PTSD: Taking a Different Perspective

This one day symposium focuses on examining PTSD from different perspectives. International and National experts will present their latest clinical and research insights in understanding and treating PTSD. Nearly all presenters have received international awards for the contributions to understanding PTSD.

Date: This workshop has been postponed due to COVID-19.

Location: Harry Perkins Institute of Medical Research
6 Verdun St, Nedlands WA 6009

Cost: Book up to four weeks before workshop date for early bird fee: $335. Thereafter fee $385.

About the Presenters

Professor Emily Holmes will look at the role of intrusive images in the etiology of trauma and the implications of this for treatment and prevention.

Emily A Holmes is a clinical psychologist known for her research on mental imagery in relation to psychological treatments for post traumatic stress disorder (PTSD), bipolar disorder and depression. She is Professor of Clinical Neuroscience at Karolinska Institute in Sweden. She also holds an appointment as Honorary Professor of Clinical Psychology at the University of Oxford. The British Psychological Society awarded Emily the May Davidson Award in 2007 and Spearman medal in 2010. She also received the Comenius Early Career Psychologist Award from the European Federation of Psychologists’ Associations in 2011 and the Humboldt Foundation Friedrich Wilhelm Bessel Research Award in 2013. In 2014, she received the American Psychological Association’s Award for Distinguished Scientific Early Career Contributions to Psychology “for her groundbreaking research into the role of imagery in emotions and emotional disorders. She has over 300 publications that have been cited more than 17,000 times. Emily will present her talk via a live satelite link

Professor Ad de Jongh will talk about innovations in treating complex PTSD in particular the role of intensive treatments.

He is Clinical Psychologist and Professor of Anxiety and Behaviour Disorders at the University of Amsterdam. in 2015 Ad de Jongh was involved in establishing the Psychotrauma Expertise Centre (PSYTREC), a mental health institution in the Netherlands that uses a short, and highly intensive treatment program for Complex PTSD, where he is a member of the board of directors. He is approved trainer for the EMDR Europe Association and involved in research on the efficacy of evidence-based treatments for a wide variety of patient groups, including traumatized children, people with intellectual disabilities and other complex psychiatric conditions such as psychosis. He (co-)authored more than 400 articles / book chapters and six books on his areas of expertise.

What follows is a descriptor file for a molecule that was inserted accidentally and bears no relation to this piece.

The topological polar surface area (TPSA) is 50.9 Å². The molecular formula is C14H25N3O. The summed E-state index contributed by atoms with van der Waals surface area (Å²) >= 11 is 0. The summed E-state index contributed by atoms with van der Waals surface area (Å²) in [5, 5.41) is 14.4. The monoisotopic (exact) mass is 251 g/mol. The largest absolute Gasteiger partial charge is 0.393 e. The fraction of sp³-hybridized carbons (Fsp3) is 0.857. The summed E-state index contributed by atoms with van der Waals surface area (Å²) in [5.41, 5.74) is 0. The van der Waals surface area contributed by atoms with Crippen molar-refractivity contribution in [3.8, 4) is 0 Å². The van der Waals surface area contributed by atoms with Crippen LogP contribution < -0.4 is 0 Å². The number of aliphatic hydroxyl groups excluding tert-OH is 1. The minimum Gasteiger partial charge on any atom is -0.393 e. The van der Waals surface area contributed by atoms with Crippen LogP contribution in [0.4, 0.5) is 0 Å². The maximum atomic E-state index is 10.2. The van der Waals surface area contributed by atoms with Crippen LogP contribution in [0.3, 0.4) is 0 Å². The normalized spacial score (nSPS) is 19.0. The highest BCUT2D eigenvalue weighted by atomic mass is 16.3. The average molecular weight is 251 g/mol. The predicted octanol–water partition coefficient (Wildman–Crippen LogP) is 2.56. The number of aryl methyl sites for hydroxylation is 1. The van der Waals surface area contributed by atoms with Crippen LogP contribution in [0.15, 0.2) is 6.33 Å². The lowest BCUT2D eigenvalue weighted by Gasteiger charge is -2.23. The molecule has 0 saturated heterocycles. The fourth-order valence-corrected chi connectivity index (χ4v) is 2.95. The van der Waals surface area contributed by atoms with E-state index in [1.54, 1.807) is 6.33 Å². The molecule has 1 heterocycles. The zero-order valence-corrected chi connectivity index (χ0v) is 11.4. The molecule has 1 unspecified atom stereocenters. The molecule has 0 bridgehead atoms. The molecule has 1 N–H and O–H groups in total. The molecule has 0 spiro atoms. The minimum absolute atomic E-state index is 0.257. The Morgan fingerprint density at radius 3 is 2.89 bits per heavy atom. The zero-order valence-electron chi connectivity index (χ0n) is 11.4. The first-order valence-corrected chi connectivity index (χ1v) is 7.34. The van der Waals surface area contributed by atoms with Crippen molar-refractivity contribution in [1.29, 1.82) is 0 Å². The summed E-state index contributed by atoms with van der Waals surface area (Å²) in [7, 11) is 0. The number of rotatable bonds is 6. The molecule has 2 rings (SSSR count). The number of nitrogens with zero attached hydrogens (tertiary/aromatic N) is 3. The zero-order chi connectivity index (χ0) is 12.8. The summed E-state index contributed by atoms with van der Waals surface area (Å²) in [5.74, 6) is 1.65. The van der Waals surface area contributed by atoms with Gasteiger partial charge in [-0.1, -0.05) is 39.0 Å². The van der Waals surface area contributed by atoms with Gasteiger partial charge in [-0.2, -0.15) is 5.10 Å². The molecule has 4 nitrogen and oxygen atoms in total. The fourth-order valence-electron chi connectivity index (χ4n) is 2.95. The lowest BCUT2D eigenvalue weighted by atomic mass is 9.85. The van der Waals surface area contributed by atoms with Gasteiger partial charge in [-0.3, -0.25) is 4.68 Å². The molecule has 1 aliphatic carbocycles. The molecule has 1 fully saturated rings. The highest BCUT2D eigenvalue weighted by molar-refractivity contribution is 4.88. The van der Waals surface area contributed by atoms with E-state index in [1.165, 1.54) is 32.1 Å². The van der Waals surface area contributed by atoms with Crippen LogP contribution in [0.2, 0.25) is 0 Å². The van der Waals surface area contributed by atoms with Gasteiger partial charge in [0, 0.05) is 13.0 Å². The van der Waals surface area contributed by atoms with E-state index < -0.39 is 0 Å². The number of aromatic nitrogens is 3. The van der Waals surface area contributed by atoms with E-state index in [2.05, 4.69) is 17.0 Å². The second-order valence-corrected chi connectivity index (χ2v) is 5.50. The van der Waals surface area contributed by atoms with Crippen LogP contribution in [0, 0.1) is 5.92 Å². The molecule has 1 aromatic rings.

Professor Meaghan O’Donnell will discuss PTSD as a transdisgnostic issue.

She is the Head of Research at the Phoenix Australia, Centre for Post traumatic Mental Health, and Professor in the Department of Psychiatry, University of Melbourne. She has over 120 peer review publications in the area of post traumatic mental health and has a keen interest in post traumatic phenomenology and interventions for trauma-related psychopathology. She is on a number of scientific advisory committees, including the 2020 National Mental Health and Wellbeing Survey and Veteran Health and Wellbeing Advisory Council (Department of Veterans’ Affairs). She is Past President of the International Society of Traumatic Stress Studies and is a recipient of the prestigious Experienced Researcher Humboldt Fellowship. She is on the editorial board for the European Journal of Traumatic Stress Studies.

Other presentations: “Recent developments in understanding PTSD from a biological perspective,” by Associate Professor Jon Laugharne and “Children with PTSD: what do they need?” by Dr Sarah Schubert.

Pre-symposium Workshop 

Professor de Jongh and Dr Suzy Matthijssen will present a one day skill based workshop EMDR 2.0: enhancing EMDR therapy.
This workshop requires the participant has completed at least a Level I EMDR training. In this workshop improvements to the standard EMDR protocol will be demonstrated through the application of principles from a working memory model of information processing. This includes maximizing the working memory load to enhance reprocessing effects and using modality-specific techniques that serve to destabilize memories. Such methods are particularly useful for patients with Complex PTSD who display high levels of anxiety and dissociation that can result in limited treatment effects. Case examples, video clips and live demonstrations will portray these Innovative techniques. 

Find out more >